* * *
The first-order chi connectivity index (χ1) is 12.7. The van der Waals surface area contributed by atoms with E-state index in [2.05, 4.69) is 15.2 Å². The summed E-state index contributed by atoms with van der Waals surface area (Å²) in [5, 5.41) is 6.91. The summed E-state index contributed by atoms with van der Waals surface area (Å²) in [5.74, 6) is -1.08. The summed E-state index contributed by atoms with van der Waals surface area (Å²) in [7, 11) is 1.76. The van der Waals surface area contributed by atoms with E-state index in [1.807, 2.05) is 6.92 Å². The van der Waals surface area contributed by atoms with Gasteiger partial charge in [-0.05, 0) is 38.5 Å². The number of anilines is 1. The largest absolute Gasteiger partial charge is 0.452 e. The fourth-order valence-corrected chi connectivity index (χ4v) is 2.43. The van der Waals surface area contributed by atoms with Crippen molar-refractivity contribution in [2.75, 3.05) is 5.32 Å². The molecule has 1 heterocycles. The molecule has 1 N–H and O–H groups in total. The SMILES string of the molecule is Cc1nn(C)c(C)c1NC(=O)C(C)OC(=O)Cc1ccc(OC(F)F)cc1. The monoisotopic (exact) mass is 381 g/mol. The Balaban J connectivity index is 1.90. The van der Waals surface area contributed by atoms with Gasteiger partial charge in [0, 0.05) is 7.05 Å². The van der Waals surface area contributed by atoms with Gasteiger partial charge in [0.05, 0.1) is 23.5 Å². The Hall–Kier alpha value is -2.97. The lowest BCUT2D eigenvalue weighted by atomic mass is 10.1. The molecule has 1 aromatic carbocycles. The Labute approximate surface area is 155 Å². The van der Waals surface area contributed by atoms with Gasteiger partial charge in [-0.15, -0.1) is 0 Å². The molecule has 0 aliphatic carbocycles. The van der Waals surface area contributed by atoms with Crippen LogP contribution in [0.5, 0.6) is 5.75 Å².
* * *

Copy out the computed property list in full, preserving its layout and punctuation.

The first-order chi connectivity index (χ1) is 12.7. The van der Waals surface area contributed by atoms with E-state index in [2.05, 4.69) is 15.2 Å². The summed E-state index contributed by atoms with van der Waals surface area (Å²) in [5, 5.41) is 6.91. The summed E-state index contributed by atoms with van der Waals surface area (Å²) in [5.74, 6) is -1.08. The summed E-state index contributed by atoms with van der Waals surface area (Å²) in [7, 11) is 1.76. The van der Waals surface area contributed by atoms with E-state index in [1.807, 2.05) is 6.92 Å². The van der Waals surface area contributed by atoms with Gasteiger partial charge in [-0.05, 0) is 38.5 Å². The number of anilines is 1. The largest absolute Gasteiger partial charge is 0.452 e. The fourth-order valence-corrected chi connectivity index (χ4v) is 2.43. The van der Waals surface area contributed by atoms with Crippen molar-refractivity contribution in [2.75, 3.05) is 5.32 Å². The molecule has 1 heterocycles. The molecule has 1 N–H and O–H groups in total. The SMILES string of the molecule is Cc1nn(C)c(C)c1NC(=O)C(C)OC(=O)Cc1ccc(OC(F)F)cc1. The monoisotopic (exact) mass is 381 g/mol. The Balaban J connectivity index is 1.90. The van der Waals surface area contributed by atoms with Gasteiger partial charge in [0, 0.05) is 7.05 Å². The van der Waals surface area contributed by atoms with Gasteiger partial charge in [0.05, 0.1) is 23.5 Å². The Hall–Kier alpha value is -2.97. The lowest BCUT2D eigenvalue weighted by atomic mass is 10.1. The molecule has 1 aromatic carbocycles. The Labute approximate surface area is 155 Å². The van der Waals surface area contributed by atoms with Gasteiger partial charge in [-0.15, -0.1) is 0 Å². The molecule has 0 aliphatic carbocycles. The van der Waals surface area contributed by atoms with Crippen LogP contribution in [0.5, 0.6) is 5.75 Å².